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  • Geebo 8:00 am on June 28, 2019 Permalink | Reply
    Tags: , First Amendment, r/The_Donald,   

    Is Reddit’s quarantine of r/The_Donald censorship? 

    Is Reddit's quarantine of r/The_Donald censorship?

    For those of you who may not know, Reddit is a website that calls itself ‘the front page of the internet.’ It’s essentially a repository of message boards that discuss just about every subject imaginable broken down into what they call subreddits. For example, if you were to be a pro-wrestling fan then the subreddit called SquaredCircle is said to be the premier place to discuss sports entertainment with other fans on the internet. However, as with most internet communities, with the good comes the bad.

    Reddit is also home to the largest group of supporters of President Trump. Their subreddit is known as ‘The_Donald’ and is said to be the largest subreddit on the site. This past Wednesday The_Donald was quarantined by Reddit. This means it was effectively suspended by the site. How long it will remain offline is unclear. The reason it was reportedly taken offline was that a number of the group’s members threatened violence against police.

    Some users had apparently encouraged violence against law enforcement, angry that officials in Oregon were trying to bring back GOP state senators who fled the state to avoid voting on a climate-change bill.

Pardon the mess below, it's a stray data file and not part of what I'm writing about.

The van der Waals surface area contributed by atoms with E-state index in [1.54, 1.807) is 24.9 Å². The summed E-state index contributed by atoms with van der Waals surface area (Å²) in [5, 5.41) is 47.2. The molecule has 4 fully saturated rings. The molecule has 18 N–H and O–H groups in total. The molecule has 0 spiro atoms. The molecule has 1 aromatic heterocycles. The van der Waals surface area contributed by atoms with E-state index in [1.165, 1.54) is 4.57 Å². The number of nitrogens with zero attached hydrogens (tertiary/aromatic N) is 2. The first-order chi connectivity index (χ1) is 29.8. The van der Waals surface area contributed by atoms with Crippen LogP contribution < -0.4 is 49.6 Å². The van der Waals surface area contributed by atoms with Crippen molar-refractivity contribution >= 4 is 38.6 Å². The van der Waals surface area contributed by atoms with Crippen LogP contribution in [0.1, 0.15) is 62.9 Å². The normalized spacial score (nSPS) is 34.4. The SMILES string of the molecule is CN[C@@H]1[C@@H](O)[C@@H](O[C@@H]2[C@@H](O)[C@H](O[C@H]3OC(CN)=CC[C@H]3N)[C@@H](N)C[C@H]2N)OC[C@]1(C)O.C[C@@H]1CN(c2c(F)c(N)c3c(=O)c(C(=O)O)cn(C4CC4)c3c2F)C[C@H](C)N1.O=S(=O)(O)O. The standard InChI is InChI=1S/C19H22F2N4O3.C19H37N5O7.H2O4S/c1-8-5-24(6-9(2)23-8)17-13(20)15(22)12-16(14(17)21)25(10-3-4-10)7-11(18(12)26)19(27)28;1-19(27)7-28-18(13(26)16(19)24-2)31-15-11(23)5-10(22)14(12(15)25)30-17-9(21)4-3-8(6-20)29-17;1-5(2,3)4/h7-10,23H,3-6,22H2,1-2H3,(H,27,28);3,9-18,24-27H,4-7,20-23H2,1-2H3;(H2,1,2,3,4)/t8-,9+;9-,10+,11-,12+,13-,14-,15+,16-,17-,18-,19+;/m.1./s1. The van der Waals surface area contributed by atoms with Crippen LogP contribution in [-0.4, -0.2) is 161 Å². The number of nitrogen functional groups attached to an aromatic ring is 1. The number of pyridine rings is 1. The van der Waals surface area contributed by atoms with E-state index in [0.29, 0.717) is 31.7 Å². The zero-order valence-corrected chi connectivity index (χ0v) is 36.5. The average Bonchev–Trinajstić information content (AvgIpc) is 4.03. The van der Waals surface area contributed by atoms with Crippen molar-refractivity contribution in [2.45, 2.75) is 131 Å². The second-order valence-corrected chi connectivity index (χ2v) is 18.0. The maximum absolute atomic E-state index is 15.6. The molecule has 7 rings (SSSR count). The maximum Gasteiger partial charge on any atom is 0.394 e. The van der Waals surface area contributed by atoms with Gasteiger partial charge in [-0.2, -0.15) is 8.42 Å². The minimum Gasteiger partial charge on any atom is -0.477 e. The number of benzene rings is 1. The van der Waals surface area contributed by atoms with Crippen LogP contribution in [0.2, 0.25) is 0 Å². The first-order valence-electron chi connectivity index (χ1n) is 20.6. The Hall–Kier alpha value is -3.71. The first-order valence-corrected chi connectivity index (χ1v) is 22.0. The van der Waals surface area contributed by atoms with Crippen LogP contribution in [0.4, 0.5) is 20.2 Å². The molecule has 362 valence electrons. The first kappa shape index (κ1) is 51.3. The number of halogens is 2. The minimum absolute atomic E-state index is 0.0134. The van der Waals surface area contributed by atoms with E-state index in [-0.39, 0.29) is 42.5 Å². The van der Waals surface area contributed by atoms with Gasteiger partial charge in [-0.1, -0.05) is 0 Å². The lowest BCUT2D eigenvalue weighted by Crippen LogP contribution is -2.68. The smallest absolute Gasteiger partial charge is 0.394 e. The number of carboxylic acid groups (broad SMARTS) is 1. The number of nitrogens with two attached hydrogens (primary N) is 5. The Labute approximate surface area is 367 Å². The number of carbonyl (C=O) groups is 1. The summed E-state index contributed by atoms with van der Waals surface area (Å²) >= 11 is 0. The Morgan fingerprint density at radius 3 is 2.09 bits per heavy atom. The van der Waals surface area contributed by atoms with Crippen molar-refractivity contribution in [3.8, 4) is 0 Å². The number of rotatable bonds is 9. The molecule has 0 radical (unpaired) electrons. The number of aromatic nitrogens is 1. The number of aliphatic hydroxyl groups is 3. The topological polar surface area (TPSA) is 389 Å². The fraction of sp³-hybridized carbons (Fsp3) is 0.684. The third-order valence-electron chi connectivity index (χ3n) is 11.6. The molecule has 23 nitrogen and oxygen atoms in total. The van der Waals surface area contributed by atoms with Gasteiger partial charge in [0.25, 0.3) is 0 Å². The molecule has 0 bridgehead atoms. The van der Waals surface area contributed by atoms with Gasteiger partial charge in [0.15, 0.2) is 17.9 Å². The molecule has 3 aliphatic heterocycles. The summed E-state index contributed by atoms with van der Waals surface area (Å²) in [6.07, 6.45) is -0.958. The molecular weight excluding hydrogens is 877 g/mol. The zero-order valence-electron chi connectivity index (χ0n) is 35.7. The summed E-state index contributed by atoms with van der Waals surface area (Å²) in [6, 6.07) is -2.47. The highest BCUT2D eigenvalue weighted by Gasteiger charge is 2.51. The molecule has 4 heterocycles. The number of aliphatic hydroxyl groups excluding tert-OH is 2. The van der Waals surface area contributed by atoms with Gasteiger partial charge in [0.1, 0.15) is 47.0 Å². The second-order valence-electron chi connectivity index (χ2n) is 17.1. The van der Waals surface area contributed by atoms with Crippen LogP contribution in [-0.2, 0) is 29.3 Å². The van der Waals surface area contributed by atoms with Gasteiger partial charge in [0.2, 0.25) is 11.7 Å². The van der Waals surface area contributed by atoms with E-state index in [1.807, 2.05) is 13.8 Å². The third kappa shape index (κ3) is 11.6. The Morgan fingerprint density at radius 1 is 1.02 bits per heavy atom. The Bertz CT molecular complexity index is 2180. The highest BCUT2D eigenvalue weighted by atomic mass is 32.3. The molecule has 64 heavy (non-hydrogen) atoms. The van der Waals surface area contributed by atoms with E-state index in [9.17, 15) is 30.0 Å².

This is not the first time that Reddit has had to quarantine or outright ban some of their more tasteless or controversial subreddits.

    Since President Trump was elected there has been a theory among conservatives that social media outlets have been actively censoring conservative speech and ideas. Is this another instance of conservatives allegedly being silenced? To put it bluntly, no. First off, Reddit is a privately owned company and is free to choose what language it considers objectionable. Secondly, Reddit is not a branch of the government so your First Amendment Rights are not being violated. You are free to go to any other website that may tolerate such kind of speech. Lastly, even under the First Amendment, threats are not a form of protected speech. You may have heard the phrase ‘yelling fire in a crowded theater’. It’s a lot like that.

    So maybe if the r/The_Donald’s members could have better behaved they wouldn’t have had these problems.

     
  • Geebo 9:57 am on October 17, 2016 Permalink | Reply
    Tags: , First Amendment, , , Sheldon Adelson   

    Why is Peter Thiel doubling down on Donald Trump? 

    Why is Peter Thiel doubling down on Donald Trump?

    Donald Trump’s campaign for President took a massive publicity hit recently after recordings of misogynistic comments he made in private were made public. This doesn’t help with Trump’s image since many already view him as being xenophobic and racist. So one would have to wonder that after all this controversy, why would venture capitalist Peter Thiel double down on Trump by donating an additional $1.25 million to the Trump campaign?

    As TechCrunch points out, Thiel is not only an immigrant to this country, having been born in Germany, bur he is also openly gay. These are two camps of voters that have not exactly been supportive of Trump. A Thiel representative told TechCrunch that the reason Thiel supports Trump is…